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Sussan Ley orders private health insurers to justify their premium increases

The Turnbull government has ordered private health insurers to justify their planned premium increases in an effort to secure a better deal for consumers.

In what's being billed as an unprecedented intervention in the normal regulatory process, Health Minister Sussan Ley has written to all private insurers asking for "additional information" regarding possible premium increases this year.

"I have held increasing concerns the current process used to assess and approve premium increases does not allow government a rigorous assessment of an insurer's full financial position," Ms Ley said in a statement on Saturday.

The federal government holds a significant stake in the private health sector by providing about $6 billion in rebates every year, Ms Ley says.

She has therefore tasked her department to work with insurers to make sure any premium increase is the "minimum necessary", taking into account the Australian Prudential Regulation Authority's requirements.

"Health funds have been asked to resubmit an application for a lower premium increase or provide any evidence of extenuating circumstances," the minister said.


"It is important I am armed with the full picture before approving any premium increase, particularly as consumers are telling me they are finding it increasingly difficult to simply 'shop around' for a better deal."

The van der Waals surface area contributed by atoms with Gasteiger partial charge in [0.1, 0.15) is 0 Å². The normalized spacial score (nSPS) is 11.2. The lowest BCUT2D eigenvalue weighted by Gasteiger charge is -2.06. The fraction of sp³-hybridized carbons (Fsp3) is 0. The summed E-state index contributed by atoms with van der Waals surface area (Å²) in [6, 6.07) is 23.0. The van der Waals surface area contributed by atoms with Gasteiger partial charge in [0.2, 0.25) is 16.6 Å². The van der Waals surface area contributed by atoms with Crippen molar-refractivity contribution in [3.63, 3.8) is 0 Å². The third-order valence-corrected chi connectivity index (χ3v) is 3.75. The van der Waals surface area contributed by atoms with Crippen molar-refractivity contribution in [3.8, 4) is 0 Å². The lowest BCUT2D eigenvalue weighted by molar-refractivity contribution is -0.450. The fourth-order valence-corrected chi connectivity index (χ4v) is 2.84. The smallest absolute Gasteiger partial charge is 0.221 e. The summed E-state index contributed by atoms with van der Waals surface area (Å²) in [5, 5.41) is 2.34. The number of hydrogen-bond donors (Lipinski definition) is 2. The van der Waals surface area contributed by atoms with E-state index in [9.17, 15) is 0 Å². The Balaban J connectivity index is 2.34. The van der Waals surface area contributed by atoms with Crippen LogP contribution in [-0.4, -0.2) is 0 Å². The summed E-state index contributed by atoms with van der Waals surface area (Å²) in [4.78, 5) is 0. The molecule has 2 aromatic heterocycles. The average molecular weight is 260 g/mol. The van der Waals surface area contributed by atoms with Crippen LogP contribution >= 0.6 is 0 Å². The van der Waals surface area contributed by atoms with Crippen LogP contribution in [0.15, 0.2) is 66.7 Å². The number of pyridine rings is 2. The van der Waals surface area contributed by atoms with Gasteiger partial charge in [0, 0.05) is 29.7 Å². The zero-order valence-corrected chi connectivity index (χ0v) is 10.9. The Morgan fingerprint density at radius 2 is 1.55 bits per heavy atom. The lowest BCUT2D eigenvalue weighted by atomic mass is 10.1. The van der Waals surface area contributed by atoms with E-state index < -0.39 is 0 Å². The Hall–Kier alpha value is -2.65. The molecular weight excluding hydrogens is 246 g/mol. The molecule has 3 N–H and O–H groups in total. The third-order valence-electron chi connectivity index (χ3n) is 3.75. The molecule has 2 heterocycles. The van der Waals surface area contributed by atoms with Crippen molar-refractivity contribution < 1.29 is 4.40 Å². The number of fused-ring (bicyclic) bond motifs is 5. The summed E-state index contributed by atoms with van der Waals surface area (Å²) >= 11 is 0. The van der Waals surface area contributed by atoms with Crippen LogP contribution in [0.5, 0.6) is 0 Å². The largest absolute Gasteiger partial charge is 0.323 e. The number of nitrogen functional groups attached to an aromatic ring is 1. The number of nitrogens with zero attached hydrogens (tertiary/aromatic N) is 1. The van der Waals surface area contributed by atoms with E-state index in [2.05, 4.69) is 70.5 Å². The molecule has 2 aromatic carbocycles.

Ms Ley must approve any premium increases, which typically come into force in April.

Feedback from the government's private health insurance consultations showed consumers have strong concerns about the affordability of their premiums, which have increased at a rate of about 6 per cent a year for the past five years.

The government is concerned the price rises may force many people to dump their cover and put more pressure on the public system.

Citing commercial sensitivities, Ms Ley said it would be inappropriate to comment further on the detail of any proposed premium increases until a final decision is announced.

Opposition Leader Bill Shorten said the Liberals had been "asleep at the wheel" on health care since winning office in 2013.

"Health premiums under a Liberal government keep going up and up and up. Two years on, the Liberals are now realising that the horse has bolted and they've got to do something about it. It's pretty ineffectual, their response," he told reporters.